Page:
I think like most parts of the process the job talk (and, for that matter, the teaching demo) is more of an opportunity to screw up than an opportunity to shine. It can lose you the job, but as far as I know, from being on both sides of the process, it’s never actually gotten anyone one.

    Incidentally, as far as I can tell based on my own experience, the only way to get an offer for a tenure-track job is if someone on the committee either (a) knows you personally or (b) knows a letter writer for you personally. So maybe we should just go back to the 1970s approach of hiring based on “good-ole-boy” networks (perhaps in a more gender-and-race-inclusive way) and get rid of all the window dressing around it.

  • GVR

    Sorry Daniel, UChicago has relatively normal job talks. Sounds like you’re referring to our workshop system. I would actually prefer the PIPES model for job talks myself though.

  • Aslaug

    I agree with most od what you say, but in thinking about this from the point of view of the candidate is that the job interview is fairly standardized and that has its benefits in that the candidate has some inkling of what to expect.

  • http://duckofminerva.org/ Dan Nexon

    Oh, well. Note I was very careful with my phrasing.

  • GVR

    But you hit on a great point that is par-for-the-course at UChicago’s workshops that doesn’t seem standard elsewhere and NO one adopts for job talks: put together an audience that has actually READ an article-length piece that will serve as the focal point of the talk. That way, presentation can be kept to a minimum (as you note, our PIPES intros ideally tend toward the 10-15 minute end) and less time can be wasted transmitting and more can be spent actually engaging. This requires people to actually read the thing before a talk, though, and as you’ve said elsewhere academics don’t actually read each other’s work all that much.

  • Khrushchev

    I thought the point of it was hazing.

  • josh busby

    British system has all the candidates in at the same time and they parade the candidates in front of the selection committee and then the results are known within a matter of days since the committee has a chance to see all the candidates in a couple of days rather than drawn out over a semester. I can’t recall if the job talk features here. Maybe something exceptionally short. I recall from friends who have gone through the process that the most discomfiting aspect is going to dinner with all the other prospective candidates so you can size up the field and your chances.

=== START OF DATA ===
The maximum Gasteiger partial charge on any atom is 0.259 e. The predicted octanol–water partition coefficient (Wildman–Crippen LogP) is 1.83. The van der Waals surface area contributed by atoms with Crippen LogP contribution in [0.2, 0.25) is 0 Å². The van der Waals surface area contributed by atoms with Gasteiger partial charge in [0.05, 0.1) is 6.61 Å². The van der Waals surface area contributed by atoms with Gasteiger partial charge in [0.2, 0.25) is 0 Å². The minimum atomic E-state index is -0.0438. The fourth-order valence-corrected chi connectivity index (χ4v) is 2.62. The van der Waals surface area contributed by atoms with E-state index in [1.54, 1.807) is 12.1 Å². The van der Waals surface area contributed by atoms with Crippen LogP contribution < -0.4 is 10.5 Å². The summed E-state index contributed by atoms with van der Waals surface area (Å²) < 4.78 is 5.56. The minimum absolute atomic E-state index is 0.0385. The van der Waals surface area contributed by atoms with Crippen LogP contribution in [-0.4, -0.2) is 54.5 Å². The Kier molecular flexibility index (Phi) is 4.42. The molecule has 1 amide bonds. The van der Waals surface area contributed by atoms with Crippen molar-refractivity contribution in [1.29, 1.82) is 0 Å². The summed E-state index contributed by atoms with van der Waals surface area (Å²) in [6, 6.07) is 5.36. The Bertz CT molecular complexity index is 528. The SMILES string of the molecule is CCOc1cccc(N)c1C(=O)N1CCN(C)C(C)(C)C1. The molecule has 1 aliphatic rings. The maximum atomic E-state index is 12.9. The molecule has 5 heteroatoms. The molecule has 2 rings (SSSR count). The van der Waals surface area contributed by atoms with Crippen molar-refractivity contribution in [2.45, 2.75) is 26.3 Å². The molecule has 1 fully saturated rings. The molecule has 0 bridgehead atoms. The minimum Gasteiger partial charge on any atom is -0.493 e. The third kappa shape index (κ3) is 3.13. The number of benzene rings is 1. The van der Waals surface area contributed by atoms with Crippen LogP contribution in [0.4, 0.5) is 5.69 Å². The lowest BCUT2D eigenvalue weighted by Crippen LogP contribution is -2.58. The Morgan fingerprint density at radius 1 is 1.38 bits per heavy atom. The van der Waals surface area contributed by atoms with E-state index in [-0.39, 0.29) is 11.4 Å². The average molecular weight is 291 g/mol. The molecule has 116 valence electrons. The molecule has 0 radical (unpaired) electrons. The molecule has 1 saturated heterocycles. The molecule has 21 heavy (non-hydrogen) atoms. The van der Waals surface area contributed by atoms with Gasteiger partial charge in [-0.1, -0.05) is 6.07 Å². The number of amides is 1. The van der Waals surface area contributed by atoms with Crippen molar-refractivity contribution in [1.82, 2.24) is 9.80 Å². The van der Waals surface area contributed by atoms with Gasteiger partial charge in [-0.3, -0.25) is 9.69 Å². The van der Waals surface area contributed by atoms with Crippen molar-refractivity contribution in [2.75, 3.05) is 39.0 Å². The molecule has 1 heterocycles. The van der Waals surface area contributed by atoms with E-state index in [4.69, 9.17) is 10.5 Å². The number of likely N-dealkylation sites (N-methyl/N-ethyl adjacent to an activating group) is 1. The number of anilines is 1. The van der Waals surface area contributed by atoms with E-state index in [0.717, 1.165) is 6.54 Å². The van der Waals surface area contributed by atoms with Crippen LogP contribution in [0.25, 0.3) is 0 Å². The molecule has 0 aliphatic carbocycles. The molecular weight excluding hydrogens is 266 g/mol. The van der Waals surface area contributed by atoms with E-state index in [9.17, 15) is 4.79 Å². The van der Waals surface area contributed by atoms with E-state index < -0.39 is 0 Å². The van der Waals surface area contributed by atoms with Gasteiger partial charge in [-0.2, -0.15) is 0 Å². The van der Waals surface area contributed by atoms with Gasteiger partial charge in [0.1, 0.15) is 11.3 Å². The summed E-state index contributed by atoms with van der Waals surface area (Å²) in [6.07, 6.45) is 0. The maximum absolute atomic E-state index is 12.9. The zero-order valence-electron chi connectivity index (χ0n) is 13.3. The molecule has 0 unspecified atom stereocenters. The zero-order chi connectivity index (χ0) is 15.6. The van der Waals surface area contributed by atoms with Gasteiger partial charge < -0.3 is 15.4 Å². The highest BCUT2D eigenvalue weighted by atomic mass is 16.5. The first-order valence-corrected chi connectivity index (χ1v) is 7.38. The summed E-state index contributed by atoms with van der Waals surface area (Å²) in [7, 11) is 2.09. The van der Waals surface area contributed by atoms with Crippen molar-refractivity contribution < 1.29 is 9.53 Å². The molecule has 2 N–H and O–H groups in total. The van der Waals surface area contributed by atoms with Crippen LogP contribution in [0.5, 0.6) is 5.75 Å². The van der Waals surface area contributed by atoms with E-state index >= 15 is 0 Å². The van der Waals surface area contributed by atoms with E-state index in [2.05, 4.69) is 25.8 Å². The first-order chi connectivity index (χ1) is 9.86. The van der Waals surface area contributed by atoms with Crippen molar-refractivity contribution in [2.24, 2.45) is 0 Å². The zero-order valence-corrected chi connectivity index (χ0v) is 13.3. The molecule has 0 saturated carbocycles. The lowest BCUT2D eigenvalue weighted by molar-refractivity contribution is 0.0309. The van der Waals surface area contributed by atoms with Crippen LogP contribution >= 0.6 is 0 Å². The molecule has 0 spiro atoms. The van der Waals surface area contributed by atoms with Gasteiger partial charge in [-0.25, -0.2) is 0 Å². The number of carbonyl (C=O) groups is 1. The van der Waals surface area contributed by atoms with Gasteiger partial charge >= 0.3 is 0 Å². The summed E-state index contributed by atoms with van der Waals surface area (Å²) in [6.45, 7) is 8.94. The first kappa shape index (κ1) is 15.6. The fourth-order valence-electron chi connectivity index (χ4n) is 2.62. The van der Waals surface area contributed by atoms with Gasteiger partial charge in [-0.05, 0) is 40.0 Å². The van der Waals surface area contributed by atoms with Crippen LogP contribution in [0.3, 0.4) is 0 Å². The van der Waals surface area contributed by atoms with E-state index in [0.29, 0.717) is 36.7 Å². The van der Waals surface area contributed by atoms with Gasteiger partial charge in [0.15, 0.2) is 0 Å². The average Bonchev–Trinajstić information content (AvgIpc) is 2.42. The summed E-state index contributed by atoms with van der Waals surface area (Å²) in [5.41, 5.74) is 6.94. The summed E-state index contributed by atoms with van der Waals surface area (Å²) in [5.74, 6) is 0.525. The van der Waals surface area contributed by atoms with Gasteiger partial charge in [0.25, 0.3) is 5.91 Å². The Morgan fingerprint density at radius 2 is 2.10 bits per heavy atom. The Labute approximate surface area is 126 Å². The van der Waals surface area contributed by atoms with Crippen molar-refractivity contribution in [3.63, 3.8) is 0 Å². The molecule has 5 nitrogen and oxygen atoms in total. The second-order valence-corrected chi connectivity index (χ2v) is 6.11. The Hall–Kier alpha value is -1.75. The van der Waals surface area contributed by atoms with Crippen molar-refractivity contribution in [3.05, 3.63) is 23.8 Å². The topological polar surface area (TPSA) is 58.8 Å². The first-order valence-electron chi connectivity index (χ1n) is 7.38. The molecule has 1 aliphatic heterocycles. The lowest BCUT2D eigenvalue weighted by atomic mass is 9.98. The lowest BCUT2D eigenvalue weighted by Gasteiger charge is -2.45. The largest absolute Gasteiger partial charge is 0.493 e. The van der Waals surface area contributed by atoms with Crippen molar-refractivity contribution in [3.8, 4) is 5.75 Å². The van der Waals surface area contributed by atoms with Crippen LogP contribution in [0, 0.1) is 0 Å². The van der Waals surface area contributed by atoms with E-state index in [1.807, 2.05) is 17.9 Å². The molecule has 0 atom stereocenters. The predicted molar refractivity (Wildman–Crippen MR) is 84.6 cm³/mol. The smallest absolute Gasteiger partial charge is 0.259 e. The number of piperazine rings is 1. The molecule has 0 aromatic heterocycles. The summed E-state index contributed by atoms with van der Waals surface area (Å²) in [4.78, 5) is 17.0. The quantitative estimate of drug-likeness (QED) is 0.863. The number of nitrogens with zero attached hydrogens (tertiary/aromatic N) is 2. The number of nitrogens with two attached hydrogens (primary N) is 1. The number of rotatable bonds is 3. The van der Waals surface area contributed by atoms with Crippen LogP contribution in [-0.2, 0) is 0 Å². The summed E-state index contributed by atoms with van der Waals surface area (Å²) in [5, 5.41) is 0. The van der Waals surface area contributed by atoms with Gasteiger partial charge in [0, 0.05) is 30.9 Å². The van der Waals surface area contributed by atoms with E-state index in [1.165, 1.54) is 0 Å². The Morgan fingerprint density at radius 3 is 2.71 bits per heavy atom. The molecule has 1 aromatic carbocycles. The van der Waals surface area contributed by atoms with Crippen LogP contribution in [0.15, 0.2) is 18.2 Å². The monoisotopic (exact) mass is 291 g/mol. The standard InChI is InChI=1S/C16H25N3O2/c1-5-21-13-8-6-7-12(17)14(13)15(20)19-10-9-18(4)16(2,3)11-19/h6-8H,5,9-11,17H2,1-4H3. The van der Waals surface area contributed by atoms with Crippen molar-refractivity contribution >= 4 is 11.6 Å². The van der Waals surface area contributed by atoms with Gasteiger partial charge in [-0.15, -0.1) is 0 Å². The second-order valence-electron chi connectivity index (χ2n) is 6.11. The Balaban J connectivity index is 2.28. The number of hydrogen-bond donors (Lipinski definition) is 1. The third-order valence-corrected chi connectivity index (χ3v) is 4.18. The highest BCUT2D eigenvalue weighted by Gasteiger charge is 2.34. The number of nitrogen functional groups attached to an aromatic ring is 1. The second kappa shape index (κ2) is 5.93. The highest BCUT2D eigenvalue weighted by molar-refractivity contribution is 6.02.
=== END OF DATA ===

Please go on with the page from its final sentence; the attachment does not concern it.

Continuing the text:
On a slightly different note, different fields have their own mores for talks. Not sure if this is true of job talks but economists tend not to let the presenter get all their material out but interrupt the speaker from the opening salvo.

    Our talks at the LBJ School tend to be an hour, inclusive of questions, which is much shorter than what I was accustomed to at Georgetown. I can’t say that any of these ideas strike me as improvements over the present system, as cattle call, Crossfire, and job talk/Q&A-in-an-hour-or-less may be worse than the present system.

  • josh busby

    One other thing. A pressure job talk is perhaps no less a test of what an academic usually does than is a comprehensive exam. Rarely are we ever tested to write down everything we know about a topic over 8 hours with no notes, and though some programs have moved to take-home comps or shorter comps, I’m not sure if I see a large clamor for getting rid of that system.

    A job talk reveals something about the ability of the candidate to convey their research in terms that a smart, diverse audience can find accessible and interesting. It is an art form that may be says little about the person’s scholarship but should tell if they are likely to be a terrible presenter at conferences and possibly in the classroom. The problem is that the candidate could have an impressive list of publications, high teaching evals, great meetings with students and faculty, and flame out on the job talk and not get the job. That happens more often than not. Is that a problem of the weight we attach to the hour plus session? Or, are we actually inferring something fundamental about the candidates’ ultimate unworthiness if they cannot adequately present their work in public?

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  • http://duckofminerva.org/ Dan Nexon

    I find it interesting that most of the discussion I’ve had about this — with smart people — seems to proceed in isolation from the actual post I wrote, e.g., I directly address the “proxy for teaching” argument. And my objection to that is rooted in what I find so frustrating about these discussions: they trot out various folk arguments in favor of the current job talk system without any real reflection about the central information that’s supposed to guide hiring decisions. I mean, how much do we really care about someone’s ability to present at a conference? And if we did, why not adopt 15 minute talks in too-cold rooms with multiple presenters? And this is a skill that we can workshop after we hire.

    This comes back to my fundamental concern: at most institutions these decisions likely saddle us with lifetime colleagues, yet faculty outside of the committee invest little time in getting good information about the hire. In the status quo, the job talk takes on enormous importance (possibly for this reason) yet there’s no reason to think it is a terribly good option for providing the info we need.

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  • http://twitter.com/amlebas Adrienne LeBas

    I’m apparently going to be the lone voice here, but I think the job talk is the best means of achieving the aims we value. I’m assuming these aims include evaluation of the candidate’s research *and*, importantly, departmental involvement in the hiring of candidates. Admittedly, it’d be great if everyone did a careful reading of the applicant’s file … but we can’t get people to do that for reviews of existing colleagues, so we’re definitely not going to get that for multiple job candidates (particularly in situations where multiple lines are open).